At the recent Inyathelo Leadership Retreat (Cape Town, 21-23 January) there was critical comment and reflection on funding opportunities using the ASPIHE Report as a foundation. This is an annual survey on philanthropy in higher education that has proven to offer valuable insights – previously, information was sparse and scattered.
The moderator was Inyathelo trustee Zenariah Barends, joined by panelists Rooksana Rajab – Director, Resonance; Lorenzo Davids – Chief Executive Officer, Community Chest; and James Kydd ‒ Director DevMan.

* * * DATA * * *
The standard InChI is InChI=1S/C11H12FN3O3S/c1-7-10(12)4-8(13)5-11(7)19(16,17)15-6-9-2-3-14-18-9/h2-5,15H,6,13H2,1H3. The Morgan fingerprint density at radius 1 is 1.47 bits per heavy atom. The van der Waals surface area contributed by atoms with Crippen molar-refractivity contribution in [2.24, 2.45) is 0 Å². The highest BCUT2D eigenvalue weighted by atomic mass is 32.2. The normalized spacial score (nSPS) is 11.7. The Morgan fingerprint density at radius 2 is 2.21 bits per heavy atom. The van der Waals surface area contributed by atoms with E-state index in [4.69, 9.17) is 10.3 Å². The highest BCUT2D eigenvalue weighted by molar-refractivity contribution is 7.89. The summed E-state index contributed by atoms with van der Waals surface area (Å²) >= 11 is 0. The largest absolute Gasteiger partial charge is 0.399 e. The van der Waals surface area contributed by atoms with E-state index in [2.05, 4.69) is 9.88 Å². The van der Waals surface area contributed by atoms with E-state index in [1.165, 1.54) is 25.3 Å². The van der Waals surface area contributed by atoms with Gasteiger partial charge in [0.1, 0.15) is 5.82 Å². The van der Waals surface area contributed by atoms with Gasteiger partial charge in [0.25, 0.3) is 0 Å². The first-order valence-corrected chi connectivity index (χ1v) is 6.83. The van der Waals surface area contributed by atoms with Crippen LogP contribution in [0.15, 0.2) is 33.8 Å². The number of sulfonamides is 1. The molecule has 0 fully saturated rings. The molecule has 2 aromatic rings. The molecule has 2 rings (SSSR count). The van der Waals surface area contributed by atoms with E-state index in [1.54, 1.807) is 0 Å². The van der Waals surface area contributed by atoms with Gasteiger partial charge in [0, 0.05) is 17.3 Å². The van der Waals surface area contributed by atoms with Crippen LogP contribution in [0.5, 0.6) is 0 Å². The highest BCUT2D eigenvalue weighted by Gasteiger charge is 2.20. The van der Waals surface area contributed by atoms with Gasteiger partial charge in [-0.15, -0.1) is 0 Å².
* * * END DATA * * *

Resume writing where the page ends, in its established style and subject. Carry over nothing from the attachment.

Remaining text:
James pointed out that technology can jumpstart fundraising and grantmaking. Traditionally there has been a correlation between an institution’s grantmaking staff and the amount the institution can raise. Technology can help to overcome this limitation. In general, one needs to invite a few hundred thousand alumni to convert to a few hundred donors. Technology and automation are a powerful catalyst in this.
An audience member commented that the prospect of universal free education is giving many donors in higher education pause as they wonder whether their donations are necessary or perhaps better used elsewhere. Another commented that this is causing some donors to shift their focus from fees to other matters such as accommodation and preparing students for work.